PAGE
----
I'd recommend ordering one or two items for your antipasti course. My top pick is the sformato, which is a warm savory custard filled with seasonal ingredients. (It's like quiche, but creamier and without crust.) On my visit, the sfromato was flavored with roasted onion and served with olive oil-braised rabbit, mushrooms and arugula—divine. The polpetti is also an excellent option your whole table with love. These aren't your ordinary, run-of-the mill meatballs. They're juicy, well-seasoned and doused in a tangy tomato sauce. My dining companions and I kept them around throughout the meal to munch on between courses.

For my money, Ripasso's pastas are the star of the show, and you'll want to order about one per person. The pappardelle is a must-order item. The wide ribbon noodles are baked in creamy four-meat sauce of veal, lamb, beef and pork, and then topped with Parmigianino and white truffle. I was skeptical that a four-meat sauce would be anything I'd enjoy. But, let me tell you, it works in a big way. This pappardelle is like the most decadent (and carnivorous) mac and cheese you'll ever eat.

I also highly recommend the capellacci. In this dish, the "pope's hats"—basically, fancy homemade ravioli stuffed with autumn squashes and Parmigiano and drizzled with a sage-brown butter sauce that strikes the perfect (and very difficult to achieve) balance between sweet and savory.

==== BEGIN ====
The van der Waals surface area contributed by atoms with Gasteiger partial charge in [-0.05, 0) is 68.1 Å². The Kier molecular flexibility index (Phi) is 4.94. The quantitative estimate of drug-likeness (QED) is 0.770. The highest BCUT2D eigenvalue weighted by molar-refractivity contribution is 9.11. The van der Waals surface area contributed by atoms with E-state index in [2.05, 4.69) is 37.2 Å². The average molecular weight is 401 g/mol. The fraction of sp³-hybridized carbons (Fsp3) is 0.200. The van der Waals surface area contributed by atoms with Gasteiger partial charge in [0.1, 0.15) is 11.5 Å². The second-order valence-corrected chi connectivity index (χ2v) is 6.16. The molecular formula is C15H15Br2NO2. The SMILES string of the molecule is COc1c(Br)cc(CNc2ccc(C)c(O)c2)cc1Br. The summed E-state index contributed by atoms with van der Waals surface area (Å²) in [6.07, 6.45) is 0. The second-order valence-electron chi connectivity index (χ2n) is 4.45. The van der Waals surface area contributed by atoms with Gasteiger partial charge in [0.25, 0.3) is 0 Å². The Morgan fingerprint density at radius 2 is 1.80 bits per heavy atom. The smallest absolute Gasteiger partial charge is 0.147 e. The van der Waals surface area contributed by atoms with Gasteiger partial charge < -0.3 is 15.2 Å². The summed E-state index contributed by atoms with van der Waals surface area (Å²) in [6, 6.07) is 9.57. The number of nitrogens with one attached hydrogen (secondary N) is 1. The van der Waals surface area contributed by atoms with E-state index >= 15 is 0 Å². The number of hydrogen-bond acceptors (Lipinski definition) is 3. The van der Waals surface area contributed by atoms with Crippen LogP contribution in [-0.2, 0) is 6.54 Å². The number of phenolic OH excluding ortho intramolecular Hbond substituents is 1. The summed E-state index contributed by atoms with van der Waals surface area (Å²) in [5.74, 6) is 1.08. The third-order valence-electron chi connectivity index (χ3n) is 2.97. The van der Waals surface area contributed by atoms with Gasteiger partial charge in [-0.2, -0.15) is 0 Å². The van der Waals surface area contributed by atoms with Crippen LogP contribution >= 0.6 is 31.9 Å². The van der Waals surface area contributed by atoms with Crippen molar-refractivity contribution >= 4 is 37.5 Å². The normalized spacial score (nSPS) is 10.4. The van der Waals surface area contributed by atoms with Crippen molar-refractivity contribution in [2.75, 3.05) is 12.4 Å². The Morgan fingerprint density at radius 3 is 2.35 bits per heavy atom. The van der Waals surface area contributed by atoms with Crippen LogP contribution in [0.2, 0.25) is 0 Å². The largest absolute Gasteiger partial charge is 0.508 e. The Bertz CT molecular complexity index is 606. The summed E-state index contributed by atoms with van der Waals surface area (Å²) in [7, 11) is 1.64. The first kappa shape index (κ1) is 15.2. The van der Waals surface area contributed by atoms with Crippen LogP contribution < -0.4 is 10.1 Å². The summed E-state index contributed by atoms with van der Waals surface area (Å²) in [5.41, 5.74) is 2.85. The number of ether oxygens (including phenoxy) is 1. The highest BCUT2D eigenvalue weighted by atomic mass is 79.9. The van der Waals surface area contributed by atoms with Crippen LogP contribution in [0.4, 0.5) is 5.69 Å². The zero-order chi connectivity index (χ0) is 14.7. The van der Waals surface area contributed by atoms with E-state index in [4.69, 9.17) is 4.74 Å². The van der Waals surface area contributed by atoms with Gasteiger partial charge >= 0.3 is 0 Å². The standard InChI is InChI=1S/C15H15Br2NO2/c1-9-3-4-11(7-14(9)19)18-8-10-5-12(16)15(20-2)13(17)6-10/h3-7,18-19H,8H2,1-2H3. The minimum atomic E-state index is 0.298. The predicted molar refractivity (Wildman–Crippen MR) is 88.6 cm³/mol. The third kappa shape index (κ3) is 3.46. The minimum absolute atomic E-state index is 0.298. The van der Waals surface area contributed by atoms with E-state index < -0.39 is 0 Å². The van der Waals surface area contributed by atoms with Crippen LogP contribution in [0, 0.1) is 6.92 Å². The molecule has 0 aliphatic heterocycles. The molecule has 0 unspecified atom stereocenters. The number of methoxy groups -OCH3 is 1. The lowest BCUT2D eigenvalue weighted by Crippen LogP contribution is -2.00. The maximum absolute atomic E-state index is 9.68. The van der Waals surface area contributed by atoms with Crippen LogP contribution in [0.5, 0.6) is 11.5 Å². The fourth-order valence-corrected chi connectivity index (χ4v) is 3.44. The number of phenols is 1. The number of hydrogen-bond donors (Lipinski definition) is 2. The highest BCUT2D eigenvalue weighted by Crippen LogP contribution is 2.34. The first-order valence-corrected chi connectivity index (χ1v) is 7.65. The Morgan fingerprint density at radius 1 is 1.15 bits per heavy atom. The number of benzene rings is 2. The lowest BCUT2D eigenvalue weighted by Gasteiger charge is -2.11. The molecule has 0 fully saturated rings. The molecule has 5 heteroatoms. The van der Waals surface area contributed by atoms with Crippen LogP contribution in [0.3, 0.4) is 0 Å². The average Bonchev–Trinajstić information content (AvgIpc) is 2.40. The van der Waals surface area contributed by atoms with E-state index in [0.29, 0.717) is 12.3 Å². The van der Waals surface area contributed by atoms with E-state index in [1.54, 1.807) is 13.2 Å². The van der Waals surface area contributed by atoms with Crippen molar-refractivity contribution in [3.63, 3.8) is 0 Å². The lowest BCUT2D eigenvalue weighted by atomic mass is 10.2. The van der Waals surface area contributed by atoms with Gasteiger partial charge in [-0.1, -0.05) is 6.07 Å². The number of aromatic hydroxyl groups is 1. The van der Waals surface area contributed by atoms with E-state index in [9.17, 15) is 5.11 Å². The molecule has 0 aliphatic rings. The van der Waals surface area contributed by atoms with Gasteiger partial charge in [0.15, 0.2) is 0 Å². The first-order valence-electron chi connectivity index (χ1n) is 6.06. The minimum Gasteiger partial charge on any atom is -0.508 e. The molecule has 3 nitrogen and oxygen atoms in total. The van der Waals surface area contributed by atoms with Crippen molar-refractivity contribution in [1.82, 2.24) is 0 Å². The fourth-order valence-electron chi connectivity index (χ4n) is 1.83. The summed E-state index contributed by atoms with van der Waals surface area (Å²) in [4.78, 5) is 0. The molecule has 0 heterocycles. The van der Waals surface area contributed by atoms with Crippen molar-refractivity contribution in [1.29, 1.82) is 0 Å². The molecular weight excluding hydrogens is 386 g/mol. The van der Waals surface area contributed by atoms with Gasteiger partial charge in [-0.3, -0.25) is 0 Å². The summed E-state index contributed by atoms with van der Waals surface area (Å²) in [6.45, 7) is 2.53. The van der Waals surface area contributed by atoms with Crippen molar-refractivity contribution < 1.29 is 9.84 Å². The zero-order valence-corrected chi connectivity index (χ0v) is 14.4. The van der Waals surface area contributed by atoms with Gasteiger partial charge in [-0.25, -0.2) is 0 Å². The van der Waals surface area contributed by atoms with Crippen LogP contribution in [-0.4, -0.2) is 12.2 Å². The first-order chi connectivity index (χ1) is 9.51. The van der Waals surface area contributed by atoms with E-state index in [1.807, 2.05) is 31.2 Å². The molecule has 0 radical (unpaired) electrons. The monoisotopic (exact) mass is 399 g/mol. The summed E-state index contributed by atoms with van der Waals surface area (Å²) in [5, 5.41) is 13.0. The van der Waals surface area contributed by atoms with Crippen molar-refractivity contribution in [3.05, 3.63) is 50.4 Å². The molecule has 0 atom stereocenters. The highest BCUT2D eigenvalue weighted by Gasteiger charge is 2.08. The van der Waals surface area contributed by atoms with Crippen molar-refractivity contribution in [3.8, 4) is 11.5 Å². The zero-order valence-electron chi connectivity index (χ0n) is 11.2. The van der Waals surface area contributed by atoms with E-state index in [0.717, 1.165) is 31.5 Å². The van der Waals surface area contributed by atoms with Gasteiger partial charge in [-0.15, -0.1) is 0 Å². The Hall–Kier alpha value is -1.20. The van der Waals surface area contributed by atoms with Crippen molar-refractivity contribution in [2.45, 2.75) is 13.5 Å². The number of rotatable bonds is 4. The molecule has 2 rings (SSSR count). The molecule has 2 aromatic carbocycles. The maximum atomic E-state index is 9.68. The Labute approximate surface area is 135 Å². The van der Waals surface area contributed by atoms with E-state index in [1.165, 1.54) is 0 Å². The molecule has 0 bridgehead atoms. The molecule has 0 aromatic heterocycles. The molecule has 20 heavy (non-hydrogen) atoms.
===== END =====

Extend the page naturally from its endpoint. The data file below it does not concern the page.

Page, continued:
For your final course, you can't go wrong with any of Ripasso's four simple choices, but if you're only going to order one, make it the fish. Gilbert and his team have a special talent for seasoning and searing fish to perfection. On my visit, they were serving rainbow trout, which every person in my party of six adored. The strip steak is also a contender. Mine was full or flavor, but was a little tough and chewy, so I'm not sure I'd order it again.

Don't skip dessert at Ripasso, even if you're full, which you will be. I sampled the ricotta-lemon torta with cherry-wine glaze, an inventive and well-executed dessert that captures the several of winter's best flavors. But, the maple panna cotta is, hands down, the best sweet offering on the menu. I eat a lot of panna cotta, and I can say this is one of the richest, creamiest versions in Chicago. The subtle maple flavoring and the apple pine-but salad on top just made a fantastic dessert even better.

Maybe I drank Gilbert's Kool-aid (or Chianti, in this case), but I will admit that his exquisitely handmade Italian cuisine does, in fact, taste even better with wines selected from his approved list. If you loved Terragusto like I did, you'll enjoy Ripasso just as much. If you've never had the pleasure of a meal carefully orchestrated by Gilbert, then you are in for a delightful surprise.

Ripasso is located at 1619 N. Damen Ave.; call 773-342-8799 or visit http://www.ripassochicago.com/Home_Page.html.

Do you need some more Sugar & Spice in your life? Follow me on Twitter at SugarAndSpiceMS for inside scoop and commentary on Chicago's dining scene.